Randy Norfus presented a different viewpoint. “I’ve lived here for 15 years as a non-property resident. I don’t expect to vote on things involving property,” he said. “I don’t own any property so why would I vote on it? I’m here to work on things other than that. I don’t have anything against homeowners. I want the best for them. In a way, we’re turning on each other when we should be working together.”

Senyak expressed his feeling that large majority of the Lincoln Heights Block Club members silently protested the vote by refusing to attend the meeting because they were tired of discussing bylaws. Only eleven members of the block club’s hundred twenty-members showed up to participate in the discussion.

Once the vote to change the bylaws failed, a motion was made to allow a designated representative to vote in place of the property owner, suggesting such a move would require notification to the Block Club in advance, either in writing or email.

The proposed amendment also suggested that the Block Club Chairperson retains the right to wave the three meeting in twelve-month period requirement to vote on inherent property rights in an apparent attempt to negotiate with TWDC’s request to do away with the exclusivity clause altogether in favor of a more inclusive voting process.

Senyak then asked for a motion to table discussion on bylaws for at least twelve months starting in April, essentially proposing a moratorium on open debate about by-laws, or until such time that it deem appropriate to have another debate. Several members expressed concern that an amendment to restrict the discussion on amendments was counterproductive and contradicts the essential principal of the Block Clubs policy on open discussion.

“So that we don’t fracture the Block Club more than it already is, I would like someone to make a motion that we do not talk about by-law amendments for twelve months,” said Senyak.

Knoublek made the motion; Georgiann Franko seconded it.

Rosen asked for clarification. “How does that work? Is there anything in our bylaws that prevents someone from raising an issue?”

Senyak conceded that Rosen had a valid point and he would address his concerns despite the fact that a vote had just taken place.

“We’re not going to discuss amendments to our bylaws,” added Helen Ibraham.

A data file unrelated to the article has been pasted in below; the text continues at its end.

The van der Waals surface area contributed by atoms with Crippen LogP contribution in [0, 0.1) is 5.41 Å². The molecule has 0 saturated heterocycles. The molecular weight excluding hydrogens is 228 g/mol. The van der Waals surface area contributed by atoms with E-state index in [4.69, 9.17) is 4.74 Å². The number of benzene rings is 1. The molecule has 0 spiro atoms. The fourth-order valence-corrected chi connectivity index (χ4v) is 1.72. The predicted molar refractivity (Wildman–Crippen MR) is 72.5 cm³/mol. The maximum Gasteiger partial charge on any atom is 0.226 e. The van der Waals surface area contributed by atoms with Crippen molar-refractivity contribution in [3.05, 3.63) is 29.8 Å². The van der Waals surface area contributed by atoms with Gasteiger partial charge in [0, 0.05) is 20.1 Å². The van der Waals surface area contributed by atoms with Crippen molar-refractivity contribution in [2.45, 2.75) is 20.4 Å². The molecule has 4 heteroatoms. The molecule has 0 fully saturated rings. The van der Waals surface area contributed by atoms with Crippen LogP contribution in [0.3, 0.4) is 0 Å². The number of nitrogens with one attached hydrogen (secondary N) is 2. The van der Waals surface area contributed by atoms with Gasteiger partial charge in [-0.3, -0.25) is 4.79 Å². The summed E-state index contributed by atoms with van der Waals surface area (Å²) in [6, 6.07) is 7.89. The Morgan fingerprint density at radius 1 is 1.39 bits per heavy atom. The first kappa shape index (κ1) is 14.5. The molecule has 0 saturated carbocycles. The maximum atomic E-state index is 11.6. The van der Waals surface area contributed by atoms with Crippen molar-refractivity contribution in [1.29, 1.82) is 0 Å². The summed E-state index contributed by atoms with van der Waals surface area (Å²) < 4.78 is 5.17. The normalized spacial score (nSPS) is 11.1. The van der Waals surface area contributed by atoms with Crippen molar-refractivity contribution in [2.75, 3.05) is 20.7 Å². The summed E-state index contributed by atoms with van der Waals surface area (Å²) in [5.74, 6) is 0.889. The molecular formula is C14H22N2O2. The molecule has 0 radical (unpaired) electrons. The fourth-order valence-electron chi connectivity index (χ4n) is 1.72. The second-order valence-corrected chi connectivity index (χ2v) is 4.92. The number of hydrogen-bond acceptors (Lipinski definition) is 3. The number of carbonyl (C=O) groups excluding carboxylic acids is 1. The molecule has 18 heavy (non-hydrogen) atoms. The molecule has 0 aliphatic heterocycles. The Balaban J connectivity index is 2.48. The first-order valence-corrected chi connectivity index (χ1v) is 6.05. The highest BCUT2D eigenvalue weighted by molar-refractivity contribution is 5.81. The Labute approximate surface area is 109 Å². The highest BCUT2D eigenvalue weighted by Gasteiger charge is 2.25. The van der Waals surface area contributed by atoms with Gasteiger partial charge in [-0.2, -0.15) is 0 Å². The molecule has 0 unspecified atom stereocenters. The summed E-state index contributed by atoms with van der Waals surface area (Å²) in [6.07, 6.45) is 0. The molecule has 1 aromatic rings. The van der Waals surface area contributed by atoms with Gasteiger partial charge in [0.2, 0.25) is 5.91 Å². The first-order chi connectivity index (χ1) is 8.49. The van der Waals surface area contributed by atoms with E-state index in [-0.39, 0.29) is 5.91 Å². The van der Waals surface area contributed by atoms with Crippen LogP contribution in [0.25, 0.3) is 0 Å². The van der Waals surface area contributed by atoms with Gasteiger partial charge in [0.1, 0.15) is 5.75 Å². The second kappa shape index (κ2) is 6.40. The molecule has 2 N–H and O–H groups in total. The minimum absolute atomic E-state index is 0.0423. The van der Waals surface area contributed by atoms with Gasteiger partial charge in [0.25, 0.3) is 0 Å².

A motion to table discussion on amendments was made in the face of an already tallied vote count, with a second vote on the same issue about to take place minutes later, causing confusion among members about which amendment was up for vote.

“It’s not in accordance with our bylaws,” said Rosen. “Doesn’t anyone else see the irony in this?”

“I’m confused,” added Norfus. “I thought the provisions meant that you were going to talk about amendments for the bylaws so that it would make sense to everybody involved in this. In other words, if you don’t talk about amendments for the bylaws then why even have bylaws?”

Senyak commented that people were tired of talking about bylaws. As chairperson, he wants to get as many people in the seats as possible at the next meeting. Giving the conversation a rest would bring them back to regular meetings, he suggested

“Members are sick and tired of talking about this,” said Senyak, inferring that TWDC was responsible for bringing the issue to the Block Club in the first place. The results of the evening vote were the wishes of the people attending the meeting, Senyak pointed out, and may or may not be the wishes of the community at large. A compromise between TWDC and Lincoln Heights Block Club may be difficult to reach given the sharp ideological differences.

“The reality is that in five years, Josh Rosen may have more renters that vote on block club issue, in terms of our policies moving forward, and again, why shouldn’t we just one big happy family and try to find the things we have in common and use those things to bind us rather than find the things that divide us,” said Norfus.

A second vote on to restrict conversation on by-laws for the next twelve months failed with three votes in favor of the moratorium, five no votes and two abstention, effectively keeping the discussion as active as needed.

“I don’t know why we’re so different than almost any other community group,” observed Rosen.